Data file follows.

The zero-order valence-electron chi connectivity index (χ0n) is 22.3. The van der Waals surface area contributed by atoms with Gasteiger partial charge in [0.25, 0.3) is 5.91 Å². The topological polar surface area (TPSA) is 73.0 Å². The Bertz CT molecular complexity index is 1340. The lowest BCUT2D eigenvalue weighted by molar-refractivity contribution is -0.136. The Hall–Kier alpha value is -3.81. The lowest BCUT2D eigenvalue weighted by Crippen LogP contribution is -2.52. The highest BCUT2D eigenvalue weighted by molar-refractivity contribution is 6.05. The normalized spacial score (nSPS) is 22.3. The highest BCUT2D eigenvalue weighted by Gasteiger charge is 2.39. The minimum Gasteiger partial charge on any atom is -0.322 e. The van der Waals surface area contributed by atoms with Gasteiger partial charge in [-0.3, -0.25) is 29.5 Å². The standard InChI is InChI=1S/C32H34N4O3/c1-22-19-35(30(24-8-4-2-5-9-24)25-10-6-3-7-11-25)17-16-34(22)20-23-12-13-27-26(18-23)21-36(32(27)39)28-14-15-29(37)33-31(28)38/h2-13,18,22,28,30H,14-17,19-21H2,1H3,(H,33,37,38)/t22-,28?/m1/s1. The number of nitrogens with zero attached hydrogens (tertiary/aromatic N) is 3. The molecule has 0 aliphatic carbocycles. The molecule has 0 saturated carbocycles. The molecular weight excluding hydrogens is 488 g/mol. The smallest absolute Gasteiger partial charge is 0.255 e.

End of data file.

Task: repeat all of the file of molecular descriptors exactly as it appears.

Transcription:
The zero-order valence-electron chi connectivity index (χ0n) is 22.3. The van der Waals surface area contributed by atoms with Gasteiger partial charge in [0.25, 0.3) is 5.91 Å². The topological polar surface area (TPSA) is 73.0 Å². The Bertz CT molecular complexity index is 1340. The lowest BCUT2D eigenvalue weighted by molar-refractivity contribution is -0.136. The Hall–Kier alpha value is -3.81. The lowest BCUT2D eigenvalue weighted by Crippen LogP contribution is -2.52. The highest BCUT2D eigenvalue weighted by molar-refractivity contribution is 6.05. The normalized spacial score (nSPS) is 22.3. The highest BCUT2D eigenvalue weighted by Gasteiger charge is 2.39. The minimum Gasteiger partial charge on any atom is -0.322 e. The van der Waals surface area contributed by atoms with Gasteiger partial charge in [-0.3, -0.25) is 29.5 Å². The standard InChI is InChI=1S/C32H34N4O3/c1-22-19-35(30(24-8-4-2-5-9-24)25-10-6-3-7-11-25)17-16-34(22)20-23-12-13-27-26(18-23)21-36(32(27)39)28-14-15-29(37)33-31(28)38/h2-13,18,22,28,30H,14-17,19-21H2,1H3,(H,33,37,38)/t22-,28?/m1/s1. The number of nitrogens with zero attached hydrogens (tertiary/aromatic N) is 3. The molecule has 0 aliphatic carbocycles. The molecule has 0 saturated carbocycles. The molecular weight excluding hydrogens is 488 g/mol. The smallest absolute Gasteiger partial charge is 0.255 e.